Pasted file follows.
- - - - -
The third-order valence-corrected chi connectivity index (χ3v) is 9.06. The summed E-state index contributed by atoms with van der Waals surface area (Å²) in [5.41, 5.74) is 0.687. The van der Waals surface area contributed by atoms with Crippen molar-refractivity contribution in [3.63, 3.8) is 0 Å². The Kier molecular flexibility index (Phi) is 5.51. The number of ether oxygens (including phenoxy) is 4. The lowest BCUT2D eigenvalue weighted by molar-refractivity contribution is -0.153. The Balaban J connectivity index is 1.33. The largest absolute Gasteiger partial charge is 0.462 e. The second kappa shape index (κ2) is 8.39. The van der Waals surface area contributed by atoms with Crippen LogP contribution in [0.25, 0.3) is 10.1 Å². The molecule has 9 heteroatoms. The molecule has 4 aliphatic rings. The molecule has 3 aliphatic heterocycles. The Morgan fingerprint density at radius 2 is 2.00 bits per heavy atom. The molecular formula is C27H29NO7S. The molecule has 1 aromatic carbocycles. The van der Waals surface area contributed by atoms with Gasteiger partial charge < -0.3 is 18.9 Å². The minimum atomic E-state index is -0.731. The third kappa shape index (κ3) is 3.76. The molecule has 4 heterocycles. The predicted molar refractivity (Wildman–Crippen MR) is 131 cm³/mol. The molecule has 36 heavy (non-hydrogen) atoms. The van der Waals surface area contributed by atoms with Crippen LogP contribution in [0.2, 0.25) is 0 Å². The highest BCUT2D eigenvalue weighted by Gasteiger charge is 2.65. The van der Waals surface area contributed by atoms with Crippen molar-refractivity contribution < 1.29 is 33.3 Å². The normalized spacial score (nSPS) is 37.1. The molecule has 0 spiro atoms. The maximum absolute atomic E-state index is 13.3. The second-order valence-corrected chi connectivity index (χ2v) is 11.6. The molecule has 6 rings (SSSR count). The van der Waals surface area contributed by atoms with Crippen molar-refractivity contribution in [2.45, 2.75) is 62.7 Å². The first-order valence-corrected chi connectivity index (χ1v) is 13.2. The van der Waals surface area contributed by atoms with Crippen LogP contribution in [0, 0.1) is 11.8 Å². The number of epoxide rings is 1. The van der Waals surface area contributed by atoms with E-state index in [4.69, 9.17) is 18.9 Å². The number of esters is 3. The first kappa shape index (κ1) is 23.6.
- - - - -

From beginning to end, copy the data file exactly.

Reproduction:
The third-order valence-corrected chi connectivity index (χ3v) is 9.06. The summed E-state index contributed by atoms with van der Waals surface area (Å²) in [5.41, 5.74) is 0.687. The van der Waals surface area contributed by atoms with Crippen molar-refractivity contribution in [3.63, 3.8) is 0 Å². The Kier molecular flexibility index (Phi) is 5.51. The number of ether oxygens (including phenoxy) is 4. The lowest BCUT2D eigenvalue weighted by molar-refractivity contribution is -0.153. The Balaban J connectivity index is 1.33. The largest absolute Gasteiger partial charge is 0.462 e. The second kappa shape index (κ2) is 8.39. The van der Waals surface area contributed by atoms with Crippen LogP contribution in [0.25, 0.3) is 10.1 Å². The molecule has 9 heteroatoms. The molecule has 4 aliphatic rings. The molecule has 3 aliphatic heterocycles. The Morgan fingerprint density at radius 2 is 2.00 bits per heavy atom. The molecular formula is C27H29NO7S. The molecule has 1 aromatic carbocycles. The van der Waals surface area contributed by atoms with Gasteiger partial charge < -0.3 is 18.9 Å². The minimum atomic E-state index is -0.731. The third kappa shape index (κ3) is 3.76. The molecule has 4 heterocycles. The predicted molar refractivity (Wildman–Crippen MR) is 131 cm³/mol. The molecule has 36 heavy (non-hydrogen) atoms. The van der Waals surface area contributed by atoms with Crippen LogP contribution in [0.2, 0.25) is 0 Å². The highest BCUT2D eigenvalue weighted by Gasteiger charge is 2.65. The van der Waals surface area contributed by atoms with Crippen molar-refractivity contribution < 1.29 is 33.3 Å². The normalized spacial score (nSPS) is 37.1. The molecule has 0 spiro atoms. The maximum absolute atomic E-state index is 13.3. The second-order valence-corrected chi connectivity index (χ2v) is 11.6. The molecule has 6 rings (SSSR count). The van der Waals surface area contributed by atoms with Crippen molar-refractivity contribution in [2.45, 2.75) is 62.7 Å². The first-order valence-corrected chi connectivity index (χ1v) is 13.2. The van der Waals surface area contributed by atoms with Crippen LogP contribution in [0, 0.1) is 11.8 Å². The number of epoxide rings is 1. The van der Waals surface area contributed by atoms with E-state index in [4.69, 9.17) is 18.9 Å². The number of esters is 3. The first kappa shape index (κ1) is 23.6.